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Attention Span

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"Attention Span"

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Kevin Grandia, Dave Roberts, and Brad Johnson (my photo available under cc license)

Kevin Grandia, Dave Roberts, and Brad Johnson (my photo available under cc license)

I’m sitting here at a climate change panel and one theme in a lot of folks’ presentations is something I’ve heard at pretty much every climate panel I’ve attended in the past two years—people complaining that the progressive community isn’t sufficiently interested in their issue. And, yeah, climate change is really important! But is there any issue community that doesn’t feel this way? It seems to me that health care gets about as much coverage as a substantive policy issue possibly could be and then after that everyone else is just starved for attention.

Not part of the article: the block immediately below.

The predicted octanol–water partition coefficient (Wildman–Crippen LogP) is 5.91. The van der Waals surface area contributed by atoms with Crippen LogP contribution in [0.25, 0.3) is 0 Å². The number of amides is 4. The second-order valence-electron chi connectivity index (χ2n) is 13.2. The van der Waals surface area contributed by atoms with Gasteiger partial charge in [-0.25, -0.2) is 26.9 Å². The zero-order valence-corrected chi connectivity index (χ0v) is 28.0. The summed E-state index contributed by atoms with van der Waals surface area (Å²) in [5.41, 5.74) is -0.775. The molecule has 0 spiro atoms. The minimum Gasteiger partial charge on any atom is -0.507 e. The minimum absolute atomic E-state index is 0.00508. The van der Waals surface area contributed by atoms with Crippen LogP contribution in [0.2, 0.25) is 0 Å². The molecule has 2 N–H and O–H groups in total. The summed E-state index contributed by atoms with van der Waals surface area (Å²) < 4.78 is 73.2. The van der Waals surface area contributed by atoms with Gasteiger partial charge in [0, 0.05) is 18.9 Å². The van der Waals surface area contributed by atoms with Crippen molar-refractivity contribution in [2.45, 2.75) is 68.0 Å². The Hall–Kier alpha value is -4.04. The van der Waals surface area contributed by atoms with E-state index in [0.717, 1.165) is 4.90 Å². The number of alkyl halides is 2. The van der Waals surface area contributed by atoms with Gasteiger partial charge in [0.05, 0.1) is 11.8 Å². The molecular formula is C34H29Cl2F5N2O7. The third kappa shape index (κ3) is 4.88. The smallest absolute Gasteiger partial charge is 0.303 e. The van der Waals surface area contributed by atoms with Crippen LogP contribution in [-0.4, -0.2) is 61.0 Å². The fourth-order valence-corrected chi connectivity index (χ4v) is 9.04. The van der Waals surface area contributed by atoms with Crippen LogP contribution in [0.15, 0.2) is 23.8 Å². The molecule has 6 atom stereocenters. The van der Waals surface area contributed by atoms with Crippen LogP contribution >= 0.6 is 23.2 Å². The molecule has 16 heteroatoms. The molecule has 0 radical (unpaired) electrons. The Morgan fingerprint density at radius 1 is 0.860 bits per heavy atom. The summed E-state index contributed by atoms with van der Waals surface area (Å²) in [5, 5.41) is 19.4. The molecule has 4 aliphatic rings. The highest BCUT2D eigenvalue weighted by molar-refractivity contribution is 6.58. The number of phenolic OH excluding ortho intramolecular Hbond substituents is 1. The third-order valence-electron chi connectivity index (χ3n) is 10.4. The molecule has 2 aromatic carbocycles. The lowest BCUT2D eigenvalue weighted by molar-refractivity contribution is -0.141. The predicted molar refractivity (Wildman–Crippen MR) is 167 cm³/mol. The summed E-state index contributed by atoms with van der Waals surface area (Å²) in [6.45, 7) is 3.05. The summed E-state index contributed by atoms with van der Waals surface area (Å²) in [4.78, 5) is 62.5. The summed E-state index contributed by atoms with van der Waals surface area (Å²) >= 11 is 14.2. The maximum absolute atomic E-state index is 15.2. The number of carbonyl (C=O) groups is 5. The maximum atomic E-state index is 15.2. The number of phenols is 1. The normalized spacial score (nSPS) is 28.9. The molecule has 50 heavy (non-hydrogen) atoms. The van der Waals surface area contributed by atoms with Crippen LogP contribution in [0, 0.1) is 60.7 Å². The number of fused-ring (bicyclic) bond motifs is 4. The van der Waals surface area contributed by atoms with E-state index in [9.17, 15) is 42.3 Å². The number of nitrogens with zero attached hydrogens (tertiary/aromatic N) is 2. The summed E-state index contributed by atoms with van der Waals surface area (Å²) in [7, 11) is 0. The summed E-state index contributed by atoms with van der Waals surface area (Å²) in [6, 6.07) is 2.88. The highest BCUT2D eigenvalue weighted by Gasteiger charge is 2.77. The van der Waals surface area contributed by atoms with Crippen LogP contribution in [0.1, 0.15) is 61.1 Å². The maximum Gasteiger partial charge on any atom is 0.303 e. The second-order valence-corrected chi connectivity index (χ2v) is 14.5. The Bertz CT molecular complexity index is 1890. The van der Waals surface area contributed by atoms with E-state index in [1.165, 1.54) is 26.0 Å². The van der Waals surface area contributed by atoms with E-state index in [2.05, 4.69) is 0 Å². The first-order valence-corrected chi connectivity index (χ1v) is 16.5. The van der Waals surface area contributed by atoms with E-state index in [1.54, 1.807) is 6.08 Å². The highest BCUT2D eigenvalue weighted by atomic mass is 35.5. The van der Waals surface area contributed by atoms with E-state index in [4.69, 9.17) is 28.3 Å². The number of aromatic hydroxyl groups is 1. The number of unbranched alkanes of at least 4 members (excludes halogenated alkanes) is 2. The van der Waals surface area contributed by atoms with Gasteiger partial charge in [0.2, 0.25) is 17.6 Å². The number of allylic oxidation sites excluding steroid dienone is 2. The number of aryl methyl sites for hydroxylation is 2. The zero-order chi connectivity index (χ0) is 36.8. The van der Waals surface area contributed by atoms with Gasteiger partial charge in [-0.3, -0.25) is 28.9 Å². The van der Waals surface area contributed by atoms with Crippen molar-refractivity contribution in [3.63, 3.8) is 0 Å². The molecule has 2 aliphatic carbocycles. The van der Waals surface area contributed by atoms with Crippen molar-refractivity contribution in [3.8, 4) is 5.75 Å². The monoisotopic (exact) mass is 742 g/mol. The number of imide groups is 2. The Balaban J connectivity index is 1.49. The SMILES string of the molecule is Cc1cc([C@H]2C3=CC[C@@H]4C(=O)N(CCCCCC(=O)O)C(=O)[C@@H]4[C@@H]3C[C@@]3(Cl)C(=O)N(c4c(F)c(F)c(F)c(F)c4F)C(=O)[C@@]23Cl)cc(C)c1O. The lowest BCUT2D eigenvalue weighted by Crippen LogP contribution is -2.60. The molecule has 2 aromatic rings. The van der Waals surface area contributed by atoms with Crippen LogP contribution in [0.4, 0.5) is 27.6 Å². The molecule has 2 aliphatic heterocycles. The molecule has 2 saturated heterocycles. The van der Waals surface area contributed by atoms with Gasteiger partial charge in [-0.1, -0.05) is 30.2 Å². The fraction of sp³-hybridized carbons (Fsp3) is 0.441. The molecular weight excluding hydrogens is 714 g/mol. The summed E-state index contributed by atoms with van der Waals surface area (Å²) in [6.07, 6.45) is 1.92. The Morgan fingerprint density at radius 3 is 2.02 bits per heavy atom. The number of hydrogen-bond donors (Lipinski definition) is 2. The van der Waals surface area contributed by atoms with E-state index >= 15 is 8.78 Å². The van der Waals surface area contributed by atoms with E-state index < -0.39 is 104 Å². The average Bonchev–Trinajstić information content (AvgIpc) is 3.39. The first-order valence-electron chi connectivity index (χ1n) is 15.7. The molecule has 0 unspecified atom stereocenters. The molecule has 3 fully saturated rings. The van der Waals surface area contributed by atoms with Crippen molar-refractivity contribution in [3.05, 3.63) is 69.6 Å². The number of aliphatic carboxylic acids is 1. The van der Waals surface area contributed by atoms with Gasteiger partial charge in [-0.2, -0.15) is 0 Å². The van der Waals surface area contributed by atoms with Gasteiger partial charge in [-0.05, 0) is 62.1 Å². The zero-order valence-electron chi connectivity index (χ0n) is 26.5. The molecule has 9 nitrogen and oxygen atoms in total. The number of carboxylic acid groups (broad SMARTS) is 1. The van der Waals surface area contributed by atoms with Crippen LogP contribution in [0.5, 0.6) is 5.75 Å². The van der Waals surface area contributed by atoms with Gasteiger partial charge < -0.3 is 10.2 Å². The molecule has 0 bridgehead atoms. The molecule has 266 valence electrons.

I mean, how much do I read about tax policy? Or housing? On some of my pet interests in transportation and land use, you pretty much only here about these things as a sub-set of the climate change issue. And of course that’s an important aspect of transportation and land use policy, but there’s more to it than that.

At any rate, people don’t necessarily focus very much on this, but one of the fundamental facts of the modern world is that technology progresses and the stock of human culture grows, but we don’t add any more time to the day. Attention is, in many ways, the scarcest resource of all. This is why people don’t cook as much as Michael Pollan thinks they should, people don’t read as much as they used to, and people don’t pay as much attention to climate change as they should.

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